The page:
Last spring, a reporter asked then-Arizona Diamondbacks general manager Dave Stewart what he thought of a baseball projection system called PECOTA, which had just forecast his team to win just 78 games. "They think we only win 78 games? That's a joke," Stewart said.
It's easy to mock Stewart now -- his Diamondbacks actually won 69 -- but the truth is that the GM, without time to prepare for the question, might have had little actual insight into the projection he had been asked about. He heard what sounded like a mean opinion, and he had a better opinion, so he said it out loud. His only mistakes were having an opinion and sharing it. And trading for Shelby Miller.
Tuesday, the baseball think tank Baseball Prospectus released its PECOTA projections for 2017, including projected team records. Many of us will look at them with curiosity, and we will also have opinions. The Orioles, PECOTA says, will win 72 games; you have opinions about that! Same with the Cardinals' projected 77 wins. The Cubs will win a relatively dowdy 90, the Royals a disastrous 71 and last season's cellar-dwelling Rays will win 84 games? I have opinions!
But Dave Stewart got fired, friends. We should aspire for more than opinions, especially because PECOTA is itself not an opinion. It follows a fairly simple and intuitive logical process to help us evaluate 30 complex collections of 25-plus moving parts. The future it describes sometimes turns out to be "a joke," and you and I are free -- even obliged -- to treat it skeptically. But to have anything of value to offer as a rebuttal, we must do better than Dave Stewart.
So, then, here's a consumer's guide to reading and reacting to PECOTA.
What's a PECOTA, and how can I be outraged by it?
Player Empirical Comparison and Optimization Test Algorithm, or PECOTA, is the projection system created by Nate Silver for Baseball Prospectus in the early 2000s. It has been modified and tweaked throughout the years but diligently forecasts individual and team performances in advance of each baseball season. It exists alongside other excellent forecasting systems, including the ZiPS projections created by ESPN's Dan Szymborski.
(I was Baseball Prospectus' editor-in-chief for two years. I had no role in creating or maintaining PECOTA, but I was often called on to publicly explain, say, its Diamondbacks projection.)
You can be outraged by it. Maybe you think it contains spoilers. Maybe you think baseball is too unprojectable to bother. Maybe you are mad about some other projection Nate Silver has made since he retired from PECOTA. I set no limits on our capacity to be annoyed. But to cut to the chase: The Orioles projection might annoy you.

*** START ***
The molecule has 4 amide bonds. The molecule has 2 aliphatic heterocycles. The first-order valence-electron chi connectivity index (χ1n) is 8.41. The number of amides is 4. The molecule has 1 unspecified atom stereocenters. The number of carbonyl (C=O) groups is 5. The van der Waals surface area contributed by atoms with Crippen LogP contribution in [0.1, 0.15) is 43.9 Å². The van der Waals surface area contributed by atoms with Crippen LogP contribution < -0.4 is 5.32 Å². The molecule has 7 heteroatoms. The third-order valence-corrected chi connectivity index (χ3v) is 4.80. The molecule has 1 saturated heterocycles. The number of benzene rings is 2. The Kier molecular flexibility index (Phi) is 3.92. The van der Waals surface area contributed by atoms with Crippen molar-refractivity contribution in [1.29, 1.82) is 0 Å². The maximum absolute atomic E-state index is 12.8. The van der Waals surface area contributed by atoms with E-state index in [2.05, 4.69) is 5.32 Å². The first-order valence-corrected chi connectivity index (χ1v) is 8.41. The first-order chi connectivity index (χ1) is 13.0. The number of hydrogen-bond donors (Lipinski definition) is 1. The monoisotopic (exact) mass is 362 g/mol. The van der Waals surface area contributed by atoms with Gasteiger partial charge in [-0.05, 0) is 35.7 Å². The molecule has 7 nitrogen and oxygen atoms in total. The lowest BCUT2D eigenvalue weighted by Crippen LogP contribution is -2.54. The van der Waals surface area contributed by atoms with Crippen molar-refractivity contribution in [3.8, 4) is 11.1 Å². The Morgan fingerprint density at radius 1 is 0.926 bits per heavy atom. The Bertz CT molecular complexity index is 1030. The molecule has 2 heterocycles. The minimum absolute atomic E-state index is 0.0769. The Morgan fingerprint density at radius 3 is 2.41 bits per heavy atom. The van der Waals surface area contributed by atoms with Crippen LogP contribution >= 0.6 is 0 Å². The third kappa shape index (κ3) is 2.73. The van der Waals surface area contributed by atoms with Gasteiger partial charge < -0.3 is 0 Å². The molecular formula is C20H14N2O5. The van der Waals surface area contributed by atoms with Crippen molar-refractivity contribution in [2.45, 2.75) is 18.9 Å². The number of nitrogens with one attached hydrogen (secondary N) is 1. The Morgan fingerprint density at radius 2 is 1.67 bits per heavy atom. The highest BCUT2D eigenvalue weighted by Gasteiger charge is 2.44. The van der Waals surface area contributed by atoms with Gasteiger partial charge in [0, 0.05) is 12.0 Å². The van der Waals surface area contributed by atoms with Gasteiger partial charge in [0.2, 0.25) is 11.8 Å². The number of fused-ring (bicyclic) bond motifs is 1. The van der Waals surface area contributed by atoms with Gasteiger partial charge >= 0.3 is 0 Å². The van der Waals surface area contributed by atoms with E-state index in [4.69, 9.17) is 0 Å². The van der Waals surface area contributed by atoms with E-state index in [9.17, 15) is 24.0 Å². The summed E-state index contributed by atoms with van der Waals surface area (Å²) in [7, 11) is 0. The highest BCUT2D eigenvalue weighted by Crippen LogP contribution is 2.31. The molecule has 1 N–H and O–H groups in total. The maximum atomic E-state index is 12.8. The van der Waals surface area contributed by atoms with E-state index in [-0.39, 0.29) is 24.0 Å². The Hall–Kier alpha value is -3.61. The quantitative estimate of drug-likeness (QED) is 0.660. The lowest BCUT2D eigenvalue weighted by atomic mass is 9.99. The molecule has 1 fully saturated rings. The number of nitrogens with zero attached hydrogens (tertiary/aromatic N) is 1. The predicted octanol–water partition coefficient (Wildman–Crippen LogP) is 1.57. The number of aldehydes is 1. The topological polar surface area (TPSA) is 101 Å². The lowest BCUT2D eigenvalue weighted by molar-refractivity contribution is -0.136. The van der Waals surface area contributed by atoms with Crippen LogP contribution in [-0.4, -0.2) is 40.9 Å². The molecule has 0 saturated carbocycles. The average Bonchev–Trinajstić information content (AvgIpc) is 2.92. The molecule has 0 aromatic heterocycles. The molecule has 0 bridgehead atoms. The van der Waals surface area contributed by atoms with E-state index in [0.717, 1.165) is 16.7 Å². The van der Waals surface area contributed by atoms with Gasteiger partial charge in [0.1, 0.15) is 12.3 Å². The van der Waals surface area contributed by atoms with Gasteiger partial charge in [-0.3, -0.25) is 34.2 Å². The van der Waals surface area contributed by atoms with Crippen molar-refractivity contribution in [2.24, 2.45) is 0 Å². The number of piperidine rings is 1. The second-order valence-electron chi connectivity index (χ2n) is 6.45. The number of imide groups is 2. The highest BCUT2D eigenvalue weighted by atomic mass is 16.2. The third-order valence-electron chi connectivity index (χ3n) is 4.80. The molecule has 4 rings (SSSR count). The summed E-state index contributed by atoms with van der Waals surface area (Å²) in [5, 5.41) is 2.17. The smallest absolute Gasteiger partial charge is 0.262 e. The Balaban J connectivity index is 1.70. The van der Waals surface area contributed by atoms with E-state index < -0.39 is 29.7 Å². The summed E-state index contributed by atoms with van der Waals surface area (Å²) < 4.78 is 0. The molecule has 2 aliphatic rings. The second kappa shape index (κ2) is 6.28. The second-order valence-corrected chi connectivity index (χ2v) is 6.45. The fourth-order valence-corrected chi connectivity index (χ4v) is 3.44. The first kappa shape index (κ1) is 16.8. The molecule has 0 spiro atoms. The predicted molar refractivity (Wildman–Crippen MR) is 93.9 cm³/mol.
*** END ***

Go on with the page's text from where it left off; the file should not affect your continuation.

The Orioles were one of last year's AL wild-card teams, after PECOTA projected them to win only 74 games. They are they winningest team in the American League over the past five years, outperforming their projections by an average of 14 games a year. They have earned the right to roll their eyes.
But PECOTA knows all of this -- the 89 wins, the five years of excellence -- and it still sees something wrong with this club. To understand why, it helps to understand how.
Why does PECOTA hate the Orioles?
The P in PECOTA, you'll recall, stands for Player; the T, you'll recall, does not stand for Team. PECOTA only knows how to project player performances. It knows that Chris Davis exists, that Kevin Gausman and Joe Gunkel and Aneury Tavarez exist, but it does not know that the Orioles exist. It creates projections for each player, then it stops.
From there, BP applies some human hands and some basic understandings about baseball to turn individual projections into team projections. The basic understandings are: Wins are built out of runs, and a team's record will reflect its ability to outscore its opponents; and runs are built out of rallies and homers, so a team's runs scored and allowed will reflect its ability to rap hits, knock dingers, swipe bags, and do other cool baseball verbs.
To estimate how many runs a team will score and allow, BP needs to know who is going to be on the field and how often. So human hands -- BP staff hands -- assign each player to a depth chart. Davis will bat more often than Tavarez and Gausman will pitch more often than Gunkel, and estimating exactly how much more creates an estimate for how many hits will lead to how many runs will lead to how many wins. That's the team projection you see.
But clearly the Orioles didn't get 17 wins worse this winter. Where does PECOTA get this insanity?
I will describe all of this dispassionately. Maybe we'll argue about it in a minute, but for now I'm just relaying the differences that PECOTA identified between last year and this year. We're cool and calm, you and I.
For starters, PECOTA didn't think the Orioles won 89 games last year. I know, I know, they did, but PECOTA has only been taught to see performances -- hits, walks, that sort of thing -- rather than wins and losses. The Orioles won 89 games last year, but their runs scored and runs allowed were more consistent with the performance of an 84-win team. (This is what's known as a Pythagorean record.) PECOTA's more detailed assessment of their offense and pitching -- the Orioles' ability to get hits and stop hits, basically -- was more consistent with a team that would typically win 85 games. (BP calls this their third-order record.) So PECOTA isn't projecting a 17-win drop, but only a 13-win drop.